Board members from Williston Public School District No. 1 and Williams County Public School District No. 8 have started to discuss how to handle growing high school enrollment.

On Tuesday, May 14, voters in District 8 will decide on a plan to build new elementary schools and a high school. The elementaries would replace the district’s existing elementary schools and the high school would allow District 8 high school students to be educated in district, instead of going to one of the surrounding districts for their final four years.

On Wednesday, May 8, the president and vice president of both school boards sat down to talk about overcrowding at Williston High School and what the districts can do to work together.

The plan for now is, if the $89 million bond passes, District 8 will build an elementary school first and then a high school, District 8 board Vice President Deanna Senior said. Depending on how enrollment continues to increase, then a decision will be made about the second elementary.

“Ultimately, if we know we’re able to serve the kids with what we have, why would we build another school if we don’t have to,” Senior said.

District 8 school board president Jenny Jorgensen said the process could take a few years.

“If the bond passes and we build an elementary school first, I think a high school is three years away, as much as I hate to say it,” she said.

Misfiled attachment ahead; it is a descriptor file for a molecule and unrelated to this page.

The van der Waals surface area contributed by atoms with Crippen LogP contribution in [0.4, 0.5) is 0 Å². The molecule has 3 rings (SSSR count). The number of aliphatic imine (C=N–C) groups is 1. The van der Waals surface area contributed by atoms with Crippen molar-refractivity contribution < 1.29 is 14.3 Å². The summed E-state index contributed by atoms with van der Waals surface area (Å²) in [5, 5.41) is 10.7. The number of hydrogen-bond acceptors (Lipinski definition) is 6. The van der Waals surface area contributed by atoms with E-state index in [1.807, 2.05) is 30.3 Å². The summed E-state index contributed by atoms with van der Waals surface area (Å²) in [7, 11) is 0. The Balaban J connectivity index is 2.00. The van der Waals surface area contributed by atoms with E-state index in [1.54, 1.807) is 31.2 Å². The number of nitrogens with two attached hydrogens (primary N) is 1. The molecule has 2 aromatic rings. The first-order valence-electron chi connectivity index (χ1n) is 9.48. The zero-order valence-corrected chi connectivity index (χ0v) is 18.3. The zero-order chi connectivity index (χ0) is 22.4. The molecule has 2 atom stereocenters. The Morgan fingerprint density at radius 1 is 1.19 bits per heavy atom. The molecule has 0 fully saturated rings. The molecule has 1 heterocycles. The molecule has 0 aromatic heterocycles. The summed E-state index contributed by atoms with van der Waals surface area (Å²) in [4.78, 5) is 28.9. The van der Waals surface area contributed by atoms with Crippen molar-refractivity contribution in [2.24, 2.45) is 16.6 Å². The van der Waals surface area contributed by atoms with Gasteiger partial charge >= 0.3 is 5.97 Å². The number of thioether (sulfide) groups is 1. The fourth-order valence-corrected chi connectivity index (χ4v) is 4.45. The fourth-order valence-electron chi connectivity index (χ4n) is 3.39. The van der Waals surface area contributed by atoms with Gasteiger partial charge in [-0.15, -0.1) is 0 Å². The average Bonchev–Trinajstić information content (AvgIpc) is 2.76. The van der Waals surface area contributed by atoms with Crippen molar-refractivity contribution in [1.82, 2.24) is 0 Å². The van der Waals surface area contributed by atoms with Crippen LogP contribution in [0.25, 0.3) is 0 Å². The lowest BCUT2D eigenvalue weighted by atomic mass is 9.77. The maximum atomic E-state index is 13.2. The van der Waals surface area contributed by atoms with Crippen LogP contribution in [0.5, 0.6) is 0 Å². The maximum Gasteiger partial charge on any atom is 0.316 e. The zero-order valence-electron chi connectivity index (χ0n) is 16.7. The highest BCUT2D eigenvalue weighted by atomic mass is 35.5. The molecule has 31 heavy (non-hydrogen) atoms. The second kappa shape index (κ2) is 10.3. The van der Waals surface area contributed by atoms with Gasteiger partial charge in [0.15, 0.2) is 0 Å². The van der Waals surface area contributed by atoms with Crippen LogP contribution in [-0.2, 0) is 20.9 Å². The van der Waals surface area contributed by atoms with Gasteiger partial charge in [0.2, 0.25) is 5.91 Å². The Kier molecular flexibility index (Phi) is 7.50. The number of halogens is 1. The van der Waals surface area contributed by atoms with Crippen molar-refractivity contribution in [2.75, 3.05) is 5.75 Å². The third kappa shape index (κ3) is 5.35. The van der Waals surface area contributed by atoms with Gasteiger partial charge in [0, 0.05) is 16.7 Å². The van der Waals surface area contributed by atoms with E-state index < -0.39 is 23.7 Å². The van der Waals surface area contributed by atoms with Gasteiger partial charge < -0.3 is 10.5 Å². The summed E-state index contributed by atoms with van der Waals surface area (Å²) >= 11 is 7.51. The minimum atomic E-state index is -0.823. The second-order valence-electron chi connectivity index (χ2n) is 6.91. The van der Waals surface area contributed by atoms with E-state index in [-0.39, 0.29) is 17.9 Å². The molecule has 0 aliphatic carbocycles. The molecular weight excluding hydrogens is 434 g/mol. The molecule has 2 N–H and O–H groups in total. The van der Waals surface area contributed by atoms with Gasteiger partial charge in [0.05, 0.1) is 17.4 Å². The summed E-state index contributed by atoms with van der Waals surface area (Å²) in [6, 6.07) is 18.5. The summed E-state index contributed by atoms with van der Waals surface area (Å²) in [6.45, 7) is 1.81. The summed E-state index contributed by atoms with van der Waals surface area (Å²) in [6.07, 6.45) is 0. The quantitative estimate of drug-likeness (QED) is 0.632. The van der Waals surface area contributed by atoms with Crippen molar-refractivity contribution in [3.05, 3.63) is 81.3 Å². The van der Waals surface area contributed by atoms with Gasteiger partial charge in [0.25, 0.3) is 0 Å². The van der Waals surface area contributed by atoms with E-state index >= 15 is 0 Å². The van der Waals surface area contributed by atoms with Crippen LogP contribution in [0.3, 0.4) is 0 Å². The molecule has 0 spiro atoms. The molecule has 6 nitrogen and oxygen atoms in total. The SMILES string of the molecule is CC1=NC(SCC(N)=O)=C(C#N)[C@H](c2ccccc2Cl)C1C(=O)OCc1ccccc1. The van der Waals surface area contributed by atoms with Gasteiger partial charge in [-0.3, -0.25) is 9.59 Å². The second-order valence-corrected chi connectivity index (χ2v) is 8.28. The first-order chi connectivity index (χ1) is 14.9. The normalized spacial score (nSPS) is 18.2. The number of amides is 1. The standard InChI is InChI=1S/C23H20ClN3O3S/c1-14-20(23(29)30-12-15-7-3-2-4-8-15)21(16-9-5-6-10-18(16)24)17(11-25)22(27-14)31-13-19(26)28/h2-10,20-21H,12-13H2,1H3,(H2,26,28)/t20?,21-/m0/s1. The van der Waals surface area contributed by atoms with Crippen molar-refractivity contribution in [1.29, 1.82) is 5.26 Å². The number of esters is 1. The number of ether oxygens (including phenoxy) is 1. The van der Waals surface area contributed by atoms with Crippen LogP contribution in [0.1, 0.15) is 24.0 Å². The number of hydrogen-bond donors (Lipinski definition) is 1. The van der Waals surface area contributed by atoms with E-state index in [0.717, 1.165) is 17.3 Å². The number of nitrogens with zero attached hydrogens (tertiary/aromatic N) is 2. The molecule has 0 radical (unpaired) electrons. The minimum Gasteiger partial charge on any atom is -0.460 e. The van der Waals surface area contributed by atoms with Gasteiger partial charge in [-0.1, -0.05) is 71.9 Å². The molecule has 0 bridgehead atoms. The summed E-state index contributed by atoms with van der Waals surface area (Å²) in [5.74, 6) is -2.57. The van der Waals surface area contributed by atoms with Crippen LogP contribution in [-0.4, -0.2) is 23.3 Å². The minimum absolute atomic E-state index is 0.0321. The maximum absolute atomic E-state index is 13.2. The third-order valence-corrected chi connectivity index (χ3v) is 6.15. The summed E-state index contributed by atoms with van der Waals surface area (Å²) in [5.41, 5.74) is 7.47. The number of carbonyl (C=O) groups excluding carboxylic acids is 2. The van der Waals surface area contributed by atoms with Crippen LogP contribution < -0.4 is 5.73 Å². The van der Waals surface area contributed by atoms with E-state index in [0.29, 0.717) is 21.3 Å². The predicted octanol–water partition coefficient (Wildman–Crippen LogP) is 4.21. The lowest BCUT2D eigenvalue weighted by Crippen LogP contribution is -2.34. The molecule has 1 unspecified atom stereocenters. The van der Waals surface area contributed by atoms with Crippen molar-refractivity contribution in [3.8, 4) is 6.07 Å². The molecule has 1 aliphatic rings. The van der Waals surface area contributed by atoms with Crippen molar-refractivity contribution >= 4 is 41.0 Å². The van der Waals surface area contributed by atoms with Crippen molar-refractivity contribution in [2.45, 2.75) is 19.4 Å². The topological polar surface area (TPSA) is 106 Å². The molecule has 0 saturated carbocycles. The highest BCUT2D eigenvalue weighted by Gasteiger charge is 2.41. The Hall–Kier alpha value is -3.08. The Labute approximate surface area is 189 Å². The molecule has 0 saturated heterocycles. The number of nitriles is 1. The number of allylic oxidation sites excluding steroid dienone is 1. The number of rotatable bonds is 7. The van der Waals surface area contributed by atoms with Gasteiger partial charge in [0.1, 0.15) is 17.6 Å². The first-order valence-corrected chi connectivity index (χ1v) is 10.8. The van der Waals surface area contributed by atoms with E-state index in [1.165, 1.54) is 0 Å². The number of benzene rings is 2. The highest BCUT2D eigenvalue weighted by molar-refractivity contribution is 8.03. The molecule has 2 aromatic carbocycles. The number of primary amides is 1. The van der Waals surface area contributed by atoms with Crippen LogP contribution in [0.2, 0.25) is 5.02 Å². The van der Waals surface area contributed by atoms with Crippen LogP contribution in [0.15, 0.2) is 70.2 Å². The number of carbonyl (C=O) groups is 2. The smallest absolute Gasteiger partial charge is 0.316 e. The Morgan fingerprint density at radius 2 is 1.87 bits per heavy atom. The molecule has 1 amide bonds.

With Williston High School already over its capacity of 1,200, and with voters rejecting a third proposal to expand the building, District 1 is facing hard choices about what to do.

Joanna Baltes, District 1 school board president, said she wants District 1 to be able to continue educating District 8 high school students.

“No one has an appetite for making a change for the (2019) school year,” she said.

But, she said, that might change for the 2020 school year, when enrollment at WHS is projected to be 1,471.

“We also have to be realistic about what we can do,” Baltes said.

Under state law, districts that have a high school have to accept students from neighboring districts that only offer kindergarten through eighth grade. District 1 officials have argued that the law also allows for a district to refuse out-of-district students if a school is overcrowded.

One topic that came up was the possibility of the district’s collaborating to build a proposed addition to Williston High School that would add capacity for 400 more students. That was part of the plan that failed to reach the required 60 percent supermajority in January and again in April.

“If the bond doesn’t pass, that might be an option,” Jorgensen said.

But, she said, there will be at least one new board member starting in July and there could be two. The district’s school board election is scheduled for June, and Jorgensen is not running for re-election.

While both sides agreed there were benefits to having District 1 and District 8 students attend high school together — the vast majority of District 8’s high-school-aged students attend WHS — there are concerns from at least some residents.

“We’re also hearing from our constituents that they want us to take care of our own kids,” Jorgensen said.

And, she said, if the bond passes, it would be difficult for the board to say the district had decided to collaborate on an addition to WHS when voters had OK’d building a new high school.

“It really depends on what happens next week,” she said.


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